When reminded that the Catholic Church was divided over the Church Empowerment Fund, Archbishop Mpundu said that was government’s strategy.

“That’s what they want. The government is cheering itself, they are happy that ‘we have done it’. Even at the time when I was President of the Council myself, we sat with other leaders and unanimously issued a statement over the brutal arrest of HH. But the next day we heard a dissenting voice from a bishop in Ndola. That’s what the Romans did, it’s called divide and rule and the government is enjoying that,” said Mpundu.

But Bishop Banda said there was nothing wrong with Church Empowerment Fund.

“There is a place for some of what’s taking place and there is a context in that. And the context is that we have observed since the dawn of COVID-19 that government took steps to try and get into some stimulus actions that would sort of add some life back to ailing sectors of the economy. We are aware of that. It’s sort of basic question to ask that when some of that begun, very little was being said on whether that was necessary or not. I must however qualify this and make it very clear that when we sit as our section of the church, there is no way we can condone acts that would tie our hands where we need to speak because our calling and mandate is from the Lord. And no measure of attempt by any sector of our society including government can cause us to keep quiet where we need to speak,” he said.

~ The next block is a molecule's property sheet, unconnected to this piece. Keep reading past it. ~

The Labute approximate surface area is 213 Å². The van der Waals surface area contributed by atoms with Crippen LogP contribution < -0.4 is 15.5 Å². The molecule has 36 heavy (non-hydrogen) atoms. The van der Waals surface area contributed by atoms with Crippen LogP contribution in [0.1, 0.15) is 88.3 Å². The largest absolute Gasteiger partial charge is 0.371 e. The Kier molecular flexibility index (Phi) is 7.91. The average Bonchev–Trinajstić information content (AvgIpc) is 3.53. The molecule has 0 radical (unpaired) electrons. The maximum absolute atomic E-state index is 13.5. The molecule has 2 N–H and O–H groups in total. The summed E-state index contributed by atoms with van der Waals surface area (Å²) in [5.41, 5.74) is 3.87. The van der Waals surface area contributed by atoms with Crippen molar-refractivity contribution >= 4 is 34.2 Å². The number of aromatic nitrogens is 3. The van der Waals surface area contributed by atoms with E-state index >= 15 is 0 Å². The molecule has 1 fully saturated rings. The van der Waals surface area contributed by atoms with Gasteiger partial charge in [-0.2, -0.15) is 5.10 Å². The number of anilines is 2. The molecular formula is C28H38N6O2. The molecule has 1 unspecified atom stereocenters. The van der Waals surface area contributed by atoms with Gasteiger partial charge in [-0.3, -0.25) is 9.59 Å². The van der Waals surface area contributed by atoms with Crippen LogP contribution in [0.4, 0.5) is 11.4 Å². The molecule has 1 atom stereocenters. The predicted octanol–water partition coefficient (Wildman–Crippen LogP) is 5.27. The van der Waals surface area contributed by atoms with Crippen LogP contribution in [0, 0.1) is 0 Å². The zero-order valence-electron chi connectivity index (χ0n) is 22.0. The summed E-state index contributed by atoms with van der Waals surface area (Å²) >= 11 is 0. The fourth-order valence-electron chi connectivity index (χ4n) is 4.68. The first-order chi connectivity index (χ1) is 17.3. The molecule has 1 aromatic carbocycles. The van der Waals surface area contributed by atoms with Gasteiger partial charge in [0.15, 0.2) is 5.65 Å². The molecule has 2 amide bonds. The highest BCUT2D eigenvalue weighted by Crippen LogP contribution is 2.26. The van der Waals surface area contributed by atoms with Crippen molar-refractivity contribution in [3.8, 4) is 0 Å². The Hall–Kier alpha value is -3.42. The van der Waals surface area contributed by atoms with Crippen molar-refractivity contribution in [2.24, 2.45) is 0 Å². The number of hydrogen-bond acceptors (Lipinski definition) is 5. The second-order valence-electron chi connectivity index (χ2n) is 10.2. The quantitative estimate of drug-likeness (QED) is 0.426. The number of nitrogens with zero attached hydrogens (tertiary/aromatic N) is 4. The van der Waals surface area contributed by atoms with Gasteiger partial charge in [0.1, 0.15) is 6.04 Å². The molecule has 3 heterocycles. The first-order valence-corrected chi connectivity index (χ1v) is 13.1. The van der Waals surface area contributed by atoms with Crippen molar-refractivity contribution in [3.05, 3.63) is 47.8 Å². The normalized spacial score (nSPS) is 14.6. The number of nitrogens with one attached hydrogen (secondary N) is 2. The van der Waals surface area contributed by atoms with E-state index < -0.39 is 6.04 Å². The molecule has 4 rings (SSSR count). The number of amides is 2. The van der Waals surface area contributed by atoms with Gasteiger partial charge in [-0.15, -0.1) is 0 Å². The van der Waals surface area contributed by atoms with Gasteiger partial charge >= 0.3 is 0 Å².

“But this particular set of actions, in my view, in all fairness and objectivity is one that we have observed. In fact, when the millions where set aside at the Bank of Zambia and when different sectors were beginning to be given and directed towards particular banking institutions and people were told how these businesses were able to access; some of us were already actually asking questions to say ‘how about the church?’ So, the particular K50 million that has already been given at this point has its history back to the Copperbelt where at one time, there was a meeting between the Head of State and about 300 to 400 pastors and the pastors asked this question to say ‘how about the church?’ And that’s how this came in. so, it’s within context. So, rightly speaking, the church is as affected as any other section of society and there is a place for that. So, there were well considered reasons why sections of the church including ourselves are thinking that there is nothing wrong.”

He however prayed that there was no ill motive attached to the empowerment fund.

“But please keep in mind that the issue of timing when something like this is done is a serious moral question. And if people who have power in their hands choose to do this just to be able to gain favor in an election we know that God sees those motives,” said Bishop Banda.

“The role of the church in an election year like this one is very crucial, but it is also just as crucial in any other time. The church must remain non-partisan and maintain its prophetic, pastoral, and priestly role. The church is the hope for the nation and I believe that that’s the same for Zambia. And God has given to the church the ability to be able to be there and help to preserve society. And in this particular country, Zambia is very fortunate to have a strong, thriving church which may have its own issues, but we handle those.”